Review of From the Fatherland, With Love, By Ryu Murakami, trans. Ralph McCarthy, Charles de Wolf and Ginny Tapley Takemori in The Independent

The “other” Murakami – Ryu, rather than the marginally older Haruki – is best known in the UK for short, sharp novels like In The Miso Soup and Audition, books that dig away at a contemporary Japanese culture obsessed with youth, sex and violence, and familiar to us through manga, anime and horror films.

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HE TOO HAS A MARKETING MIND: Ravinder Singh sees his books as his ‘babies’ and refuses to abandon them after the writing process (Photo: RAUL IRANI)

It’s possible you’ve never heard of Ravinder Singh. Till a month ago, I hadn’t either. It might surprise you, as it did me, to know that he is Penguin India’s topselling fiction writer, with combined sales across all titles exceeding half a million. According to Anand Padmanabhan, vice-president, sales, Penguin India, pre-orders for Singh’s latest book, Like It Happened Yesterday, released just this month, were upwards of 200,000 copies. Unsurprising, since his second, Can Love Happen Twice?, sold more than 250,000 copies in its first year of publication, becoming one of Penguin’s topselling titles, second only to APJ Abdul Kalam’s Ignited Minds. Singh’s first book, I Too Had A Love Story, was published in 2008 by a small Delhi press, Srishti Publications, and re-released in 2012 by Penguin. Five years after its publication, it is still among the most popular on Flipkart.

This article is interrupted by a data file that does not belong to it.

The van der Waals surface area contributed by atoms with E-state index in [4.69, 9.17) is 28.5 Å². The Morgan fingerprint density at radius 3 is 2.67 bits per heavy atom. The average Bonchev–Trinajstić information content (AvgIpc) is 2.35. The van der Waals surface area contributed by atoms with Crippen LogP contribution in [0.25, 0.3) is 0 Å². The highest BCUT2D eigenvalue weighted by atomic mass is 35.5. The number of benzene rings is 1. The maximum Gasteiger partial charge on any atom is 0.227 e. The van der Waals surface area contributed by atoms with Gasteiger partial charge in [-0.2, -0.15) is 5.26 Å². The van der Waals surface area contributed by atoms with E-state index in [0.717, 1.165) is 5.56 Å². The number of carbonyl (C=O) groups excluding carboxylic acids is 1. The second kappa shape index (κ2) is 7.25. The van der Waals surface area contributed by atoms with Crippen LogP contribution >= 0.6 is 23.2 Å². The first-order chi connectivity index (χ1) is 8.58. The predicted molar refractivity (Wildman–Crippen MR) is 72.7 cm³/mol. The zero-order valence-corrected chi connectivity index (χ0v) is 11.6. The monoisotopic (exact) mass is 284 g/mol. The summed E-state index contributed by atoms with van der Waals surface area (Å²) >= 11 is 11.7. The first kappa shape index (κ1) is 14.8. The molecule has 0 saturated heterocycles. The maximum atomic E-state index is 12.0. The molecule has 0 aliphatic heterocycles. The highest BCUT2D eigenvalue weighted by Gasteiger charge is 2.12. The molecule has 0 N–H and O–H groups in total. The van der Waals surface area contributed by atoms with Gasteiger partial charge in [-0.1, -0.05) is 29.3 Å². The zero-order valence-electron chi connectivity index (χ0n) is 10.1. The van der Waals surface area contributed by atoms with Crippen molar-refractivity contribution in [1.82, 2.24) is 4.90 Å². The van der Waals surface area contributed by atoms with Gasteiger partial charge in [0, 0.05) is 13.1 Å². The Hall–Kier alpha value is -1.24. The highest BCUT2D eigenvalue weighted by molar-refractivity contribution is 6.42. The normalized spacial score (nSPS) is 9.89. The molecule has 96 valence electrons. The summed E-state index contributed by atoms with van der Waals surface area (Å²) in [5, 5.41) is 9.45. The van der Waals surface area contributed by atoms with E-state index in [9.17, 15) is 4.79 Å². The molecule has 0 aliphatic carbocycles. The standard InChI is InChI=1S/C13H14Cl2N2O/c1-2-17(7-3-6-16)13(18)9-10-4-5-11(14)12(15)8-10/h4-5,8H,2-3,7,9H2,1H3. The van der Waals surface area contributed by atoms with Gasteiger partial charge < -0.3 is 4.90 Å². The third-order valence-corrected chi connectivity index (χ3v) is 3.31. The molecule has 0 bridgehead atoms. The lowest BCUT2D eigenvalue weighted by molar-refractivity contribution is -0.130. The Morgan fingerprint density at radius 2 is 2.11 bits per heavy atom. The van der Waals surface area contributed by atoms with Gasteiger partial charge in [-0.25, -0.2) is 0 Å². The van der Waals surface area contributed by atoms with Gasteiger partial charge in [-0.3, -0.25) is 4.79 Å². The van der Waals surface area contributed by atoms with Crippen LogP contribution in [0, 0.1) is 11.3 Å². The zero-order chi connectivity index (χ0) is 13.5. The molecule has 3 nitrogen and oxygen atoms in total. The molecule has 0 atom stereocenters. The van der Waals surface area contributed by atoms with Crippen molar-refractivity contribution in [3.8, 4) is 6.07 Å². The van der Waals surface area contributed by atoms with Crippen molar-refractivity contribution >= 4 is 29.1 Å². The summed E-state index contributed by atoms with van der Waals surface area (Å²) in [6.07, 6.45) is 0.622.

For most people, it is only a dream to be called a genius and handed a big check. But in the United States, 23 people recently received a phone call announcing that dream had come true. The John D. and Catherine T. MacArthur Foundation hands out “genius” fellowships each year to assist people it determines are doing exceptional work. This year’s recipients of the $500,000 “no strings attached” grant include a stone carver, a quantum astrophysicist, a jazz pianist and a high school physics teacher.

In other rooms, other wonders_edIn Other Rooms, Other Wonders

By Daniyal Mueenuddin
Bloomsbury, 237 pages

My first brush with Pakistani writer Daniyal Mueenuddin’s material was in the pages of the New Yorker. I don’t remember the exact year but I had noticed the title of the story (Nawabdin Electrician) and the author’s name—not a very common feature in the noted American weekly. I was not going to miss it.

I remember reading the story and not being very impressed by it. I think I read it off the web, maybe after downloading the story and printing it out. I must have read it on the go—I admit that’s not a very good way of reading stories but that’s how I read books. We all live hurried lives. Anyway, I had decided that it was not a good story and after reading it, I had forgotten about it.